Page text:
Congresswoman Mary Bono Mack (R-CA) and Congressman Jay Inslee (D-WA) today introduced legislation to establish a seat for a representative of American tribal communities on the Joint Board overseeing the implementation of the Universal Service Fund. The Joint Board, which makes policy recommendations to implement the universal service provisions of the Telecommunications Act, is comprised of state and federal representatives but currently has no tribal representation. The legislation is cosponsored by Rep. Tom Cole (R-OK), Rep. Anna Eshoo (D-CA), Rep. Peter DeFazio (D-OR), Rep. Raul Grijalva, and Rep. Dale Kildee (D-MI).
"The USF Joint Board plays a vital role in shaping our nation's communications policy, and it's unacceptable that our tribal communities don't have a seat at the table," said Rep. Bono Mack. "Today, there are 565 federally recognized tribes and more than 3 million Native Americans across the United States. As we continue to seek policies that will bring more communications opportunities to more Americans, our tribal communities need to be a part of the conversation."
"Access to information and communications is essential to almost every aspect of society -- health, education, job creation, and economic development -- and for far too long the unique broadband technology and infrastructure needs of tribal communities have lacked a voice in the debate over the telecommunications policies of tomorrow," said Rep. Inslee. "According to the FCC, less than 10 percent of tribal communities have access to broadband. Direct representation on the Board would be a big step toward closing the "digital divide' and meeting tribal communities' critical communication infrastructure needs."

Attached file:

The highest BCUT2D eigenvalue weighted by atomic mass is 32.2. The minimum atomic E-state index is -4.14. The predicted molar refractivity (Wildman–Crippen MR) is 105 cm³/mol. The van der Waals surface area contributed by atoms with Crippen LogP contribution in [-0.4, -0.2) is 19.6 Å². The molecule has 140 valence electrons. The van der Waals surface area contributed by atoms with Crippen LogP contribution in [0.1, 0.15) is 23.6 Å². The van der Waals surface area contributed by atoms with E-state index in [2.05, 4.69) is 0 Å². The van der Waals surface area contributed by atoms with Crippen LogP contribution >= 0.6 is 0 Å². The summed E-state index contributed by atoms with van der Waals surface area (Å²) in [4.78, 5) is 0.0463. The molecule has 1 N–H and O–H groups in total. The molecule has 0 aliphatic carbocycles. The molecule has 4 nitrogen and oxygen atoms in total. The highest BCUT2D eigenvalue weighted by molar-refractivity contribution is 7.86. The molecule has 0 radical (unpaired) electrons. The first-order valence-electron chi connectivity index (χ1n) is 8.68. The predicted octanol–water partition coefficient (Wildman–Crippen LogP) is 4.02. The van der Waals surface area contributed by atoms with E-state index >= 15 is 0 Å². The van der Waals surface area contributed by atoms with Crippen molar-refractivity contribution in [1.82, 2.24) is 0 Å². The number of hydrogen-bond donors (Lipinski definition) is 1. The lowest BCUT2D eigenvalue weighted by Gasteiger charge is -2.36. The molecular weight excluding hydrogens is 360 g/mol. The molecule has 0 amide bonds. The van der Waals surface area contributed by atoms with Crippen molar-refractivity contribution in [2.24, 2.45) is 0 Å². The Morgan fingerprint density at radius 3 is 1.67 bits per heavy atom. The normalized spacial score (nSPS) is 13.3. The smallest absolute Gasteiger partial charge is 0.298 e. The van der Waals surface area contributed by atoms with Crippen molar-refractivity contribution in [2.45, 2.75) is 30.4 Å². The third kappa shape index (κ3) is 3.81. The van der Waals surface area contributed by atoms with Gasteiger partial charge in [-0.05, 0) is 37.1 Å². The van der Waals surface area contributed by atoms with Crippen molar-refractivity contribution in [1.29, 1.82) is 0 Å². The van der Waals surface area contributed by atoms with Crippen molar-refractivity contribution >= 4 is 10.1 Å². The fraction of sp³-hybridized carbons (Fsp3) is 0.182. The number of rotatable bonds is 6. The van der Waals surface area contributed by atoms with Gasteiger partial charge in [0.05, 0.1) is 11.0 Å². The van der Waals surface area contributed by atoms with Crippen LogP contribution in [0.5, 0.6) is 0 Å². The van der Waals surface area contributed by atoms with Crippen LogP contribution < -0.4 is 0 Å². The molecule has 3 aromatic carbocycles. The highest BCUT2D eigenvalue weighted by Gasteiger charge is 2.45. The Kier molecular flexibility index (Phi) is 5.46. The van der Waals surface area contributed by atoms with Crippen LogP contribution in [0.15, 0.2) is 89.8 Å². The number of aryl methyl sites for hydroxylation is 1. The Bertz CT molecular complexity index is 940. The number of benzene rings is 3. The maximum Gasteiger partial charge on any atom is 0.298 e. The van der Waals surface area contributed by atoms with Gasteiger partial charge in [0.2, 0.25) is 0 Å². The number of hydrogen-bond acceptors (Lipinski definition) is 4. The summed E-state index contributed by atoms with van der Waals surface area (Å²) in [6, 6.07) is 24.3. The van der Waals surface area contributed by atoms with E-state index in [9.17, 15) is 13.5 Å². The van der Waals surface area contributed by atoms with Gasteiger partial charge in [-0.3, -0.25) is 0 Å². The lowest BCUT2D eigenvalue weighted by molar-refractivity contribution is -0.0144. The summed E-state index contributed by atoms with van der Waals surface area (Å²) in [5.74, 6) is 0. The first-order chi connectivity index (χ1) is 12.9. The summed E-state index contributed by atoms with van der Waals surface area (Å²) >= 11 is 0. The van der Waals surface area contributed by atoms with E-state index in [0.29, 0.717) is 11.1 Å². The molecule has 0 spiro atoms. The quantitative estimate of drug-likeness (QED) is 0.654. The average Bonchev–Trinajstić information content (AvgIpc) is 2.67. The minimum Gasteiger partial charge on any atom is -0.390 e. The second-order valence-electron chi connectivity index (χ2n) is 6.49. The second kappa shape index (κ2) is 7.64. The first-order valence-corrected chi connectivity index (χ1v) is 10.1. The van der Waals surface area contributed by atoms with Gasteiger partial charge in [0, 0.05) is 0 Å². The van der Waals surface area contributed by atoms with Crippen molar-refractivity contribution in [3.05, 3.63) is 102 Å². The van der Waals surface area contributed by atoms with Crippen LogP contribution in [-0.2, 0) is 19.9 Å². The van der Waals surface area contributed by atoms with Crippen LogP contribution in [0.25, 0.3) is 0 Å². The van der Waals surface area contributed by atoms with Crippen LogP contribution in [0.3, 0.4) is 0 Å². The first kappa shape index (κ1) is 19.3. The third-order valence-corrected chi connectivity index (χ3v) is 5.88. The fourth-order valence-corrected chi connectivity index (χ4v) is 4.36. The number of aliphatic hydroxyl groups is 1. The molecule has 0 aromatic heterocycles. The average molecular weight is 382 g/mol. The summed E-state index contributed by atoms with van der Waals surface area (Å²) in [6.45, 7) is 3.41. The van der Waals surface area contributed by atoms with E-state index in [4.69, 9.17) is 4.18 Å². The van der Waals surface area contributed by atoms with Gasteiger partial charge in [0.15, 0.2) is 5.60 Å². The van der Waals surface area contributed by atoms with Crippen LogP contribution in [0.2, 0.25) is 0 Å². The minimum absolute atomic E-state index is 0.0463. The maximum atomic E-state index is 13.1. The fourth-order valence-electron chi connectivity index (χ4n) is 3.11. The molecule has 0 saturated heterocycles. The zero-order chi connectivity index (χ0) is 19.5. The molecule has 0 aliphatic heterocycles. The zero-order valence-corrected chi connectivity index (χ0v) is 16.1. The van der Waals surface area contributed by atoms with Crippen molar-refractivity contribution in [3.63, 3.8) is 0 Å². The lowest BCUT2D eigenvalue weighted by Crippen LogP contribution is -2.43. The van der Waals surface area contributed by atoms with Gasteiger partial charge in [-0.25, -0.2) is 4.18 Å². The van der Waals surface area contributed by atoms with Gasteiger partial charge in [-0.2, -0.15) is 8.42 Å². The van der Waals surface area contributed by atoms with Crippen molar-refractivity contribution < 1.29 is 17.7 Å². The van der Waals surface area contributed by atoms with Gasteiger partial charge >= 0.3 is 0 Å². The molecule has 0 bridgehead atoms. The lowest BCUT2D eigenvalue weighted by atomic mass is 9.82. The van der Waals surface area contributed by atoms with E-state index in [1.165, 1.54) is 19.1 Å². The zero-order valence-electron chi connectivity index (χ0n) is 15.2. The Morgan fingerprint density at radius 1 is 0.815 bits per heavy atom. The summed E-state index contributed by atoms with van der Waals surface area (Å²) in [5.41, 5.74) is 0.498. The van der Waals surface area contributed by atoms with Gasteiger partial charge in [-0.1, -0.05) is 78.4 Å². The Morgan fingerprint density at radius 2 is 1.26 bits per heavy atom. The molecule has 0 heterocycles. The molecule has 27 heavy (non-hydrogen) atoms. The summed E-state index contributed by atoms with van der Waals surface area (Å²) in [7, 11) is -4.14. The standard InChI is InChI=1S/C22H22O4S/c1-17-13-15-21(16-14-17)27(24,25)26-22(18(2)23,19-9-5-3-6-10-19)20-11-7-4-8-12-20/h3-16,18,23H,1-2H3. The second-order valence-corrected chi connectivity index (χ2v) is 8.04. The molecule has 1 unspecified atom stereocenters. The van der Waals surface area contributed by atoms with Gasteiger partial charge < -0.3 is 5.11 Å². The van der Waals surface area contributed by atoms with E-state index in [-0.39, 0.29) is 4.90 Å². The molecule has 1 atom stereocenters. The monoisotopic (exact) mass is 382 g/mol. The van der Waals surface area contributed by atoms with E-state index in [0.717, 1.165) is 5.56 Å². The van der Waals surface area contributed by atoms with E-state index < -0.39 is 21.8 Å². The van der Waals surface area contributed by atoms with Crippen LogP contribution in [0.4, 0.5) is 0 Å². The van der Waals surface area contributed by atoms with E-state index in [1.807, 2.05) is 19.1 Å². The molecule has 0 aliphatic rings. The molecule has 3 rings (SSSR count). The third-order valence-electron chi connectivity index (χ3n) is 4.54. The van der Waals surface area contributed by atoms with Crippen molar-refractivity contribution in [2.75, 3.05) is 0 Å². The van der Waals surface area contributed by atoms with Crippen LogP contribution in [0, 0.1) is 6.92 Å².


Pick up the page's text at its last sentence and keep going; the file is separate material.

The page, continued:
The Federal-State Joint Board on Universal Service was established in March 1996, to make recommendations to implement the universal service provisions of the Telecommunications Act. Those provisions seek to increase nationwide access to advanced telecommunication services. Currently, the Board is comprised of Federal Communications Commission (FCC) Commissioners, State Utility Commissioners, and a consumer advocate representative. Since its inception, the Joint Board has lacked a tribal representative to advocate on behalf of the unique needs and challenges facing tribal communities. By adding a tribal representative to the Board, the telecommunications needs of Tribal communities will finally be represented.